Chelsea’s Terry Acquitted of Racial Abuse on QPR Player

Chelsea captain John Terry was found not guilty of racially abusing Queens Park Rangers defender Anton Ferdinand during a soccer game last year.

Terry, 31, had faced a fine of as much as 2,500 pounds and possible sanctions from English soccer’s governing body over the accusation he called Ferdinand a “f---ing black c---.”

Judge Howard Riddle made the ruling today after a four-day trial at a London criminal court. Terry, one of English soccer’s most well-known players, testified during the trial he used the words only to repeat something he thought Ferdinand had accused him of saying.

“Nobody has been able to show that he is lying,” Riddle said of Terry in the ruling. The judge said it is “highly unlikely” that Ferdinand accused him of using the racial insult, but “it is possible that Mr. Terry believed at the time, and believes now, that such an accusation was made.”

The case shook English soccer from the moment footage of the alleged abuse first surfaced minutes after Chelsea’s 1-0 defeat to QPR on Oct. 23, 2011. Fabio Capello quit as coach of England’s soccer team in February, when the Football Association stripped Terry of the national team captaincy after an appeal by Chelsea to delay the trial until after the end of the Premier League soccer season.

“He has consistently explained his position to the FA, to the police and to the court,” Terry’s lawyers said in a statement. “He did not racially abuse Mr. Ferdinand and the court has accepted this.”

Football Minded

Terry didn’t speak to reporters after the hearing.

Bruce Buck, the chairman of Chelsea, said he is “pleased that John can now put his mind to football.”

The dispute started after the players collided going for the ball, and turned into an altercation after Ferdinand felt Terry had tried to cheat to win a penalty. The men exchanged profanities and then Ferdinand said he gestured at Terry, cursed again, and referenced an affair Terry had with former teammate Wayne Bridge’s ex-girlfriend.

Terry, who earns as much as 150,000 pounds ($233,000) per week, denied a suggestion that he reacted to the reference to the affair. He said he’s faced abuse on a “weekly” basis from rival fans and players since a judge in 2010 lifted an injunction against reporting details of the affair.

Terry said he heard Ferdinand say, “calling me a black c-- -?” to him and thought he was accusing him of already having made the comment. Terry repeated it back in a sarcastic way and added an additional insult, he testified.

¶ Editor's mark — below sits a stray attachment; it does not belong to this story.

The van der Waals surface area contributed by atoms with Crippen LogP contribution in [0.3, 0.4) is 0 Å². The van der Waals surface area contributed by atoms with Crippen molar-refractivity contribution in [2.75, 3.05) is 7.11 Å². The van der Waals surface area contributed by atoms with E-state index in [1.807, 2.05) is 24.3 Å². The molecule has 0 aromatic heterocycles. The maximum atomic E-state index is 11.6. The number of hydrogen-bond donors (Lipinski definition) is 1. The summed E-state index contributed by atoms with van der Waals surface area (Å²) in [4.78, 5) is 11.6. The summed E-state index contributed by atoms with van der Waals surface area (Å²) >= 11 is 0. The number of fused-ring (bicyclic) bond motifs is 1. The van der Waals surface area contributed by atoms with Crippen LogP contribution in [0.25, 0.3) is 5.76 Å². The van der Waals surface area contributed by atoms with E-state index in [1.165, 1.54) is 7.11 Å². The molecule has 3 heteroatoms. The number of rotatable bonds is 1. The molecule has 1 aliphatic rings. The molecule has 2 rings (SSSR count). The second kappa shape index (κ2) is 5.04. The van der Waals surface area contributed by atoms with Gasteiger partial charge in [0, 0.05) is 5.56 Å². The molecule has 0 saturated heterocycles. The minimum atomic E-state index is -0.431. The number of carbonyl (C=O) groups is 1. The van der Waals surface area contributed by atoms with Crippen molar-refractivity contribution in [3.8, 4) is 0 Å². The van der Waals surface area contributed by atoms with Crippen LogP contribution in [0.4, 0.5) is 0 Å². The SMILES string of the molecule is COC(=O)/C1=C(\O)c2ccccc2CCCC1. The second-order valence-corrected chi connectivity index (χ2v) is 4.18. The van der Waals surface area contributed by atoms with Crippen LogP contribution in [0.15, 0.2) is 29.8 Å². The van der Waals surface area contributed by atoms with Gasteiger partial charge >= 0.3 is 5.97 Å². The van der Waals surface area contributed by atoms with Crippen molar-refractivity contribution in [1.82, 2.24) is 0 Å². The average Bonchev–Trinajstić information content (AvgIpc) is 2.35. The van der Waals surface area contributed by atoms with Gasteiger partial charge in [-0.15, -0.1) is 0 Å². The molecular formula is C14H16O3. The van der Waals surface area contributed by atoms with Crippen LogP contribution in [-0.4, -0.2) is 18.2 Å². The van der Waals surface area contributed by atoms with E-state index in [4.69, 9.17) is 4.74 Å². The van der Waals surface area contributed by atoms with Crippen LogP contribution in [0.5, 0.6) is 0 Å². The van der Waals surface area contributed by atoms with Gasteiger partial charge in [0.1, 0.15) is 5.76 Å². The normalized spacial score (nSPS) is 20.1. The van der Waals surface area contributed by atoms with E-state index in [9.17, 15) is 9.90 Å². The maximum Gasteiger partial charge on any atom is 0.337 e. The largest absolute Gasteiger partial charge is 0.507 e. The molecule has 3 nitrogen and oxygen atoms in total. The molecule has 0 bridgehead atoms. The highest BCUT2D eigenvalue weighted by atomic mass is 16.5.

Cole Testimony

Ferdinand said he didn’t realize Terry had racially abused him during the game or when Chelsea defender Ashley Cole called him to speak with Terry in the away team locker room after the match. He said he’d agreed with Terry that a racial epithet wasn’t directed at him because he hadn’t heard or seen it until a former girlfriend used her mobile phone to show him a video of the incident posted on the Internet after the match, and after he’d spoken to Terry.

Ferdinand didn’t make the initial complaint to police.

Cole, during testimony in the case, denied the claim he concocted a cover story with Terry in the locker room immediately after and said he saw Ferdinand mouth the words either “black” or “Bridge’s.” Cole said he was about a car length away from Terry when he shouted back at Ferdinand but didn’t hear what was said.

‘Obvious Response’

Terry’s explanation is “unlikely,” and “not the most obvious response,” having been “sandwiched between other undoubted insults,” Riddle said. It is possible Ferdinand did hear Terry’s insult and didn’t want to take the matter any further, the judge said.

The case began when an off-duty police officer complained about the video footage from the game showing Terry using the insulting words. Terry didn’t dispute that he made the comment.

“It was our view that this was not ‘banter’ on the football pitch and that the allegation should be judged by a court,” Alison Saunders, Chief Crown Prosecutor for London, said after the judgment. The magistrate “agreed that Mr. Terry had a case to answer, but having heard all of the evidence he acquitted Mr. Terry of a racially aggravated offense. That is justice being done.”

The FA had started an inquiry into the incident before suspending it when the criminal case began. The soccer body “will now seek to conclude its own enquiries,” it said in a statement today.

Earlier this year, Liverpool striker Luis Suarez got an eight-game ban for racially abusing Manchester United defender Patrice Evra.

To contact the reporters on this story: Lindsay Fortado in London at lfortado@bloomberg.net; Tariq Panja in London at tpanja@bloomberg.net

To contact the editor responsible for this story: Anthony Aarons at aaarons@bloomberg.net

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